Imaginary Numbers Are Real (Part 2: A Little History)

In some cases, a square root of a negative number must exist in order to determine the roots of a cubic equation. An educational presentation provides a specific example of a cubic with a known root to have an understanding of a square root of a negative number.

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CCSS: Adaptable
Instructional Ideas

  • Have the class use del Ferro's formula presented in the video to confirm roots of cubic functions
  • Research Cardan's formula for cubic equations that include the x squared term and confirm that it works for cubics with real roots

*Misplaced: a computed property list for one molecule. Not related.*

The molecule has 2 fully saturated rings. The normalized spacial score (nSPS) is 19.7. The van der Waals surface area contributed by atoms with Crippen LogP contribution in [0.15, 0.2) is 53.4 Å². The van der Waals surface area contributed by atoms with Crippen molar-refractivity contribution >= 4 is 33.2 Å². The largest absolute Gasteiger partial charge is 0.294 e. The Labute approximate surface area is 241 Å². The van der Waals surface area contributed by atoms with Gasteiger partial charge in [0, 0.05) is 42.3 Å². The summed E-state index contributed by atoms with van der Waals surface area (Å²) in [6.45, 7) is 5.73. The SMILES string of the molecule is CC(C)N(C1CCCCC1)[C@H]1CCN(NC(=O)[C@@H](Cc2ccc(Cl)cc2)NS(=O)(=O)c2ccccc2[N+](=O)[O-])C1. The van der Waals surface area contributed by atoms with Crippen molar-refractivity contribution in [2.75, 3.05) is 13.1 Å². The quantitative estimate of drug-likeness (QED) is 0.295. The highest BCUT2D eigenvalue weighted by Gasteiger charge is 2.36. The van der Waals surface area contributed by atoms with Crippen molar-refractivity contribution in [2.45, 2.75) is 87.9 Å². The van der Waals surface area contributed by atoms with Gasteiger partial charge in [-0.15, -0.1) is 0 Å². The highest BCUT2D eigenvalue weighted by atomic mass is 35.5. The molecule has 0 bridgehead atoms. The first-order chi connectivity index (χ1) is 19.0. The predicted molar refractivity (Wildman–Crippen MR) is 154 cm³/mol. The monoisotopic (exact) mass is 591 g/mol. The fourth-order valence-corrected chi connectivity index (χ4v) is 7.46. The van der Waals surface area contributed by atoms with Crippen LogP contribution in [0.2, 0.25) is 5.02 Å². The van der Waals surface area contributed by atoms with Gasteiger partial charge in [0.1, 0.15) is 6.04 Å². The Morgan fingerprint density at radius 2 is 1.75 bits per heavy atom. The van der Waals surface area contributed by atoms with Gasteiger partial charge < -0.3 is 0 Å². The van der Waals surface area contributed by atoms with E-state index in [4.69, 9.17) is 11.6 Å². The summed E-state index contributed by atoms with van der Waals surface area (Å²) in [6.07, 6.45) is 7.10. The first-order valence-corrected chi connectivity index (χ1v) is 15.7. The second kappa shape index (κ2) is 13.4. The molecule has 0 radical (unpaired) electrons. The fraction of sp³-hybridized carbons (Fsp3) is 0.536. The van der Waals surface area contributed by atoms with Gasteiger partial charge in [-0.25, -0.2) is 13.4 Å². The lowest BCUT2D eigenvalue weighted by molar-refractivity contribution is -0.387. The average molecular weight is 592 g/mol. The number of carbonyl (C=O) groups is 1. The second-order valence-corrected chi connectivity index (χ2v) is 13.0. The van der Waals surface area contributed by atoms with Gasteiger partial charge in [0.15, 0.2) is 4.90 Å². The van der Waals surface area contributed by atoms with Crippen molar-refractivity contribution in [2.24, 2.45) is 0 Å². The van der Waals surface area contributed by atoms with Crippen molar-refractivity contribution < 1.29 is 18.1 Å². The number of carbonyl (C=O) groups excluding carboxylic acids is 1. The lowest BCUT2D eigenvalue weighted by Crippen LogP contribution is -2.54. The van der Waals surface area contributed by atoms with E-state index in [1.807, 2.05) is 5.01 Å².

Classroom Considerations

  • Second video in a nine-part series
Pros

  • Provides a historical view of why being able to take a square root of a negative number was necessary
  • Continues the progression of the history of complex numbers from the first video
Cons

  • None
Common Core